It cannot be pretended, given the foregoing yardsticks, that the judgment rendered by respondent Judge in Criminal Case No. 45124 had become "final and executory" to either justify his order of commitment for the accused to commence serving their sentence or, much less, to deny the Notice of Appeal on the ground that accused have already partially served their sentence because the same was clearly filed within the 15-day reglementary period to appeal. While indeed a judgment of conviction in a criminal case may become final even before the expiration of the period to appeal, this will apply only if the accused demonstrates his conformity in a clear and express manner to the sentence by renouncing or waiving in writing his right to appeal therefrom.[13] Accused's filing of a notice of appeal precisely underscored their dissatisfaction and non-conformity to respondent Judge's decision.

In order to be able to render substantial justice and to maintain public confidence in the legal system, judges are expected to keep abreast of all laws and prevailing jurisprudence,[14] consistent with the standard that magistrates must be the embodiment of competence, integrity and independence.[15]

Indeed, everyone, especially a judge, is presumed to know the law. When, as in this case, the law is so elementary, not to be aware of it constitutes gross ignorance of the law.[16] Judges are expected to exhibit more than just a cursory acquaintance with statutes and procedural rules. They must know the laws and apply them properly in all good faith. Judicial competence requires no less.[17] It is imperative that a judge be conversant with basic legal principles and that he be aware of well-settled authoritative doctrines.[18] He should strive for excellence exceeded only by his passion for truth, to the end that he be the personification of justice and the rule of law.[19]

Needless to state, respondent was in this instance wanting in the desired level of mastery of a fundamental rule on criminal procedure and finality of judgments.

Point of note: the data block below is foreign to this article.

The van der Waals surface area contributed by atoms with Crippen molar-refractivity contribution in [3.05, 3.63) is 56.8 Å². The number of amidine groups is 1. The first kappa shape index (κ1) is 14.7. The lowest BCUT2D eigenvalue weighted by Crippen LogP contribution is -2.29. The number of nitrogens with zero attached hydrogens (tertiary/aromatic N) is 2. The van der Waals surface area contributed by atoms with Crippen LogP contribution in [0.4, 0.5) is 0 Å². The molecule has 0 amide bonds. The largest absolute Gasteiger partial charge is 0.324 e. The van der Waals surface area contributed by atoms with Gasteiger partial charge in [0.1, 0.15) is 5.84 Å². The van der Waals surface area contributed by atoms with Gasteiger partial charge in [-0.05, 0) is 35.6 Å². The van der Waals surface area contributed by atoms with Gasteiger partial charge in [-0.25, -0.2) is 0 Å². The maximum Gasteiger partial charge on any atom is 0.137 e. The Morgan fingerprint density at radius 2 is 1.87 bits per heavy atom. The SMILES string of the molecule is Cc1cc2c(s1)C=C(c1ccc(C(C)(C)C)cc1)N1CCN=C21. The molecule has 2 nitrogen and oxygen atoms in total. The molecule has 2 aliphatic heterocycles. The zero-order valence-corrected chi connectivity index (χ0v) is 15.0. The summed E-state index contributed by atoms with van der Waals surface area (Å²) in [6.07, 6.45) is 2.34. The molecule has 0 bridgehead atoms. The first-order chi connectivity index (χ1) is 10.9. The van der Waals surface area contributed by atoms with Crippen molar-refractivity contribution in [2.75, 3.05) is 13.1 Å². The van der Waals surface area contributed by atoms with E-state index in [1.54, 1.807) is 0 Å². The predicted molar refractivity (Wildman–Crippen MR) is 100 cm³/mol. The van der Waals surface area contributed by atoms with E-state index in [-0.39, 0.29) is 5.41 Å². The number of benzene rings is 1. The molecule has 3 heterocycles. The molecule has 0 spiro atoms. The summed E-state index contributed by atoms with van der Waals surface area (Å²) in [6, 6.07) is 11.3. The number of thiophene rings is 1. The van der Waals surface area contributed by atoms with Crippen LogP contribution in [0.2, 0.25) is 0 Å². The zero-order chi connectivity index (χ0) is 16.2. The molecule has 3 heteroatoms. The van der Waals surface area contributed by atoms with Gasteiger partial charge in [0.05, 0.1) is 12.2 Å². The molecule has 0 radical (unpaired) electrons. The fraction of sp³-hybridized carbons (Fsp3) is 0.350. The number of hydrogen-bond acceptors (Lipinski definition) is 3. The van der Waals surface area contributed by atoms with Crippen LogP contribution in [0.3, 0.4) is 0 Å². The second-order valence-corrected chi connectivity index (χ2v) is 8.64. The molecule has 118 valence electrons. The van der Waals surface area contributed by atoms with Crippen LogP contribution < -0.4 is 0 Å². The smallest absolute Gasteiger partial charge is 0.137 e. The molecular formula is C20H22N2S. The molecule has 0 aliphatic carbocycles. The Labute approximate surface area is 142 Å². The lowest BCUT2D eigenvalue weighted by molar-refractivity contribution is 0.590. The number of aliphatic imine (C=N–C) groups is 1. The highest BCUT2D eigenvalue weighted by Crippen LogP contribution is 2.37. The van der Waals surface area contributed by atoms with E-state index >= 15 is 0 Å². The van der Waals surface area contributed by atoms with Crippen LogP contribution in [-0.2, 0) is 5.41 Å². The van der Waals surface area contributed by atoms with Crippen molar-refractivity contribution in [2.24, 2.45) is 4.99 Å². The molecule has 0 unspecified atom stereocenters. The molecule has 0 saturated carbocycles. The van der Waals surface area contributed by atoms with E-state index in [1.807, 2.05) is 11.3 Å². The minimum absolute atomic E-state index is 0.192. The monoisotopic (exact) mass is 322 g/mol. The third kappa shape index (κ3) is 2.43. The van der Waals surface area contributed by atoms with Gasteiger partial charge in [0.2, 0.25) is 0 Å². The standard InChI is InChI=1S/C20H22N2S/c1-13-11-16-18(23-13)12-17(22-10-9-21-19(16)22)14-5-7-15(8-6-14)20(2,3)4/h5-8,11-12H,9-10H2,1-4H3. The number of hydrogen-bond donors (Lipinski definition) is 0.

Based on prevailing jurisprudence[20] in relation to the prevailing facts of this case, the Court finds the penalty recommended by the OCA commensurate with the misdeed committed.

WHEREFORE, in view of all the foregoing, respondent Judge Bartolome M. Fanuñal is hereby FINED the amount of Ten Thousand Pesos (P10,000.00), the amount to be deducted from whatever retirement benefits he may be entitled to receive.


Davide, Jr., C.J., (Chairman), Puno, Kapunan, and Pardo, JJ., concur.

[1] Rollo, pp. 5-9.

[2] Ibid., p. 12.

[3] Id., pp. 10-11.

[4] Id., p. 13.
[5] Id., pp. 14-15.

[6] Id., p. 17.

[7] Id., pp. 22-23.

[8] Section 6, Rule 122, Rules of Court.

[9] Rollo, p. 51.

[10] 245 SCRA 219 [1995].

[11] 341 SCRA 90, 104-105 [2000].

[12] Puertollano v. IAC, 156 SCRA 188 [1987]; Investments, Inc. v. CA, 147 SCRA 334 [1987].

[13] Herrera, O.M. Remedial Law. Book IV, 2001 ed., p. 769, citing Ramos v. Gonong, 72 SCRA 559 [1972], citing People v. Rodillas, 89 Phil. 99 [1951].

[14] Carpio v. De Guzman, 262 SCRA 615 [1996].

[15] Rule 1.01, Canon 1 of the Code of Judicial Conduct; See also Buzon, Jr. v. Velasco, 253 SCRA 601 [1996]; Galan Realty Co., Inc. v. Arranz, 237 SCRA 770 [1994].

[16] Agcaoili v. Ramos, 229 SCRA 705 [1994], citing Santos v. Judge Isidro, 200 SCRA 597 [1991].

[17] Cortes v. Judge Catral, 279 SCRA 1 [1997]; Cui v. Madayag, 245 SCRA 1 [1995].

[18] Estoya v. Abraham-Singson, 237 SCRA 1 [1994], citing Aducayen v. Flores, 51 SCRA 73 [1973]; Ajeno v. Insierto, 71 SCRA 166 [1976]; Ubongen v. Mayo, 99 SCRA 30 [1980]; Libarios v. Dabalos, 199 SCRA 48 [1991]; Lim v. Domagas, 227 SCRA 258 [1993].

[19] Conducto v. Monzon, 291 SCRA 619 [1998], citing Estoya v. Abraham-Singson, supra, citing Cuaresma v. Aguilar, 226 SCRA 73 [1993].

[20] Cortes v. Judge Catral, 279 SCRA 1 [1997]; Mamolo v. Narisma, 252 SCRA 613 [1996]; Buzon v. Velasco, 253 SCRA 601 [1996]; Pacris v. Pagalilauan, 337 SCRA 638 [2000].